We are happy to welcome guest writer, Polly Goss, Advisor at Mentor Collective.
Florida International University’s College of Arts, Sciences & Education (FIU CASE) partnered with Mentor Collective to increase first-time-in-college students’ sense of belonging through peer mentorship. The partnership is spearheaded by Dr. Michael Heithaus, Dean of the College of Arts, Science & Education, and Dr. Maricel Cigales, Associate Dean of Undergraduate Studies at Florida International University (FIU).
Over 200 upper-division students volunteered to serve as peer mentors and completed training with Mentor Collective. 42% of the targeted students opted to participate in the program, resulting in more than 300 mentorships created since the start of the academic year. On average, mentors’ and mentees’ sense of belonging increased throughout the program. These findings present a stark contrast to the national trends that suggest students’ sense of belonging and well-being is in sharp decline due to the pandemic.
Why peer mentorship?
Dr. Cigales and Dr. Heithaus expressed that peer mentorship had been on FIU’s “radar for years” and was internally recognized as a “missing piece” in their student support ecosystem. Dr. Heithaus shared that students who drop out frequently report that “they don’t have any connection” to FIU. He continued that peer mentors are a critical “bridge” to “help those students get more involved in opportunities, whether it is getting involved in research opportunities or student groups and clubs.”
Why adopt Mentor Collective’s model of mentorship?
Dr. Cigales and Dr. Heithaus explained that before partnering with Mentor Collective, they had attempted a departmental mentorship model, where each department was responsible for creating and managing their own peer mentoring programs. While some individual faculty could initiate successful student mentoring relationships, it was challenging to sustain and scale these programs. Inevitably “someone would get busy, and it would fall off,” Dr. Heithaus remarked. Dr. Cigales started researching large-scale models of peer mentorship: “I attended a conference, I had heard about Mentor Collective, and I listened to a presentation. I realized that we would not be able to do this on the same scale with the resources that we have. We do not have the technology or expertise to establish and sustain a program like this. It is safe to say that we are really happy, we are thrilled, with the partnership.”
Dr. Cigales explained how the Mentor Collective program complements and informs the work of advisors. In particular, she highlighted the importance of Insight Flags. Insight Flags allow mentors to report to administrators if they believe their mentee needs additional support or resources in a specific area. Dr. Cigales explained that “the Insight Flags allow our advisors to be even more proactive and catch potentially challenging situations for students very early on to get them to the right resource.”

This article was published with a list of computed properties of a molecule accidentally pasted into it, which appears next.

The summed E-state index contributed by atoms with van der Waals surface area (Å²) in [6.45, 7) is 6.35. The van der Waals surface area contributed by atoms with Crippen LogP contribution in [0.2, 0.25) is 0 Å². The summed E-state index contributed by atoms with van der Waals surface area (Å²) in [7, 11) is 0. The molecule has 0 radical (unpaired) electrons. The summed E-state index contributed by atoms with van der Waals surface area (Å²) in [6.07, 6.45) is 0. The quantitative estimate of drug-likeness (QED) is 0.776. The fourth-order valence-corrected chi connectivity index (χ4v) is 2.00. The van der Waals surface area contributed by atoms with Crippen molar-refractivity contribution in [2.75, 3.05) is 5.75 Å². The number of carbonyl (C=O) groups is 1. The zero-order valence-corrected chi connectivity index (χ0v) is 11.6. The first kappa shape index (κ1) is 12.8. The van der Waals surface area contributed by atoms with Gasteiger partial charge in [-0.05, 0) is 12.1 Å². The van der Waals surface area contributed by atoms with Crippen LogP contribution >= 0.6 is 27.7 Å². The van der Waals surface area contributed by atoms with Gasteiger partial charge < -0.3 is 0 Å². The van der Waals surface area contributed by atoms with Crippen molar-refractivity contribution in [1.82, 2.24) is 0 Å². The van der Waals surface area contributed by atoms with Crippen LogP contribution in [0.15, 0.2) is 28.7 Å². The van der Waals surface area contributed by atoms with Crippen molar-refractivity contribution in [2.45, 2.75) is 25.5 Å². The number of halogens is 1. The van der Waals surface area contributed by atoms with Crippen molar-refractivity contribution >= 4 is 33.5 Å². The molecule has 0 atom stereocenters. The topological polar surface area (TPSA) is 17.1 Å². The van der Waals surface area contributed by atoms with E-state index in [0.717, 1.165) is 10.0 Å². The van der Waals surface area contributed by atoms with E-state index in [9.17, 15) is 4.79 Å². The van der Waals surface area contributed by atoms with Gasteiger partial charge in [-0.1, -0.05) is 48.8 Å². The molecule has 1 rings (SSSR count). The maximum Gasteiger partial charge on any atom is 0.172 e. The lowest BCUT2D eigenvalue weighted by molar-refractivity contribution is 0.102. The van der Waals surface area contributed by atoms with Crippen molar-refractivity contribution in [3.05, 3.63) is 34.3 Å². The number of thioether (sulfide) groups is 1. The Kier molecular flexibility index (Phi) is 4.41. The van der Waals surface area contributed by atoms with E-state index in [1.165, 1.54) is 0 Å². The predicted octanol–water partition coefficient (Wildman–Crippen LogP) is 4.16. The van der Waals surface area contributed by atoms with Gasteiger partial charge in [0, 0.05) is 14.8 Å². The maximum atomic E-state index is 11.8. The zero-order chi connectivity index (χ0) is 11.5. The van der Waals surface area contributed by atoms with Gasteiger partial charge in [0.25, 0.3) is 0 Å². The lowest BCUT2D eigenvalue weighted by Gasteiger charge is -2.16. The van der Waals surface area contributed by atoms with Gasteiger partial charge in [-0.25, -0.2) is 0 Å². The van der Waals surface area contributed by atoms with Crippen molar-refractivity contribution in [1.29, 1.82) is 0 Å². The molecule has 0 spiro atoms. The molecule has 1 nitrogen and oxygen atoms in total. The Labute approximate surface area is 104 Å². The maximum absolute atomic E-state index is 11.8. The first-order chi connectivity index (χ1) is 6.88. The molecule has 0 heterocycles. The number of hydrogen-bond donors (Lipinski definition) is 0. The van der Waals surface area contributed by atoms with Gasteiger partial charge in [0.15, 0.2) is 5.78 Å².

As Dr. Heithaus remarked, a critical barrier to sustaining large-scale peer mentoring programs is staff time. Dr. Cigales shared that she has been pleasantly surprised by the level of personalized support from the Mentor Collective team. “This really takes very little administrative time on our part,” she said.
What has been the impact of peer mentorship on student success at FIU?
A critical success metric for Dr. Cigales was student participation in the program, as this shows that students believe they “are getting something out of it.” Previously it had been difficult for administrators to gain insight into the level of student engagement in the department-run mentoring programs. Mentors and mentees have reported over 1,000 conversations and exchanged over 5,000 text messages in the FIU CASE Mentor Collective to date.
On average, mentors and mentees reported feeling a stronger sense of belonging within FIU after participating in the program. Valeria, a volunteer peer mentor, shared that being a mentor helped her develop her leadership skills. Frequently, mentoring programs only measure the impact of mentorship on the mentee. Mentor Collective has seen, however, that participating as a peer mentor can increase students’ confidence and connection to the institution. Dr. Cigales noted that following MC’s best practices, FIU CASE did not restrict the opportunity to be a mentor to only the “high-achieving students.” Recruiting from a diverse mentor pool increases the likelihood of finding the optimal match between mentors and mentees. An effective mentor can relate to their mentees and understand their challenges.
David's mentor helped him navigate starting college, from giving him advice on the best places to buy his books, to registering for classes; his mentor has been there to provide ongoing support. Dr. Heithaus recommended harnessing student voice data to understand the efficacy of mentorship programs. “You can’t underestimate how important the qualitative data are because that mentor-mentee relationship has many spillover effects on the other people that the mentee knows.” He added that the power of mentorship lies in the “sense of belonging” and support mentees experience because they know “someone is there to listen to them.”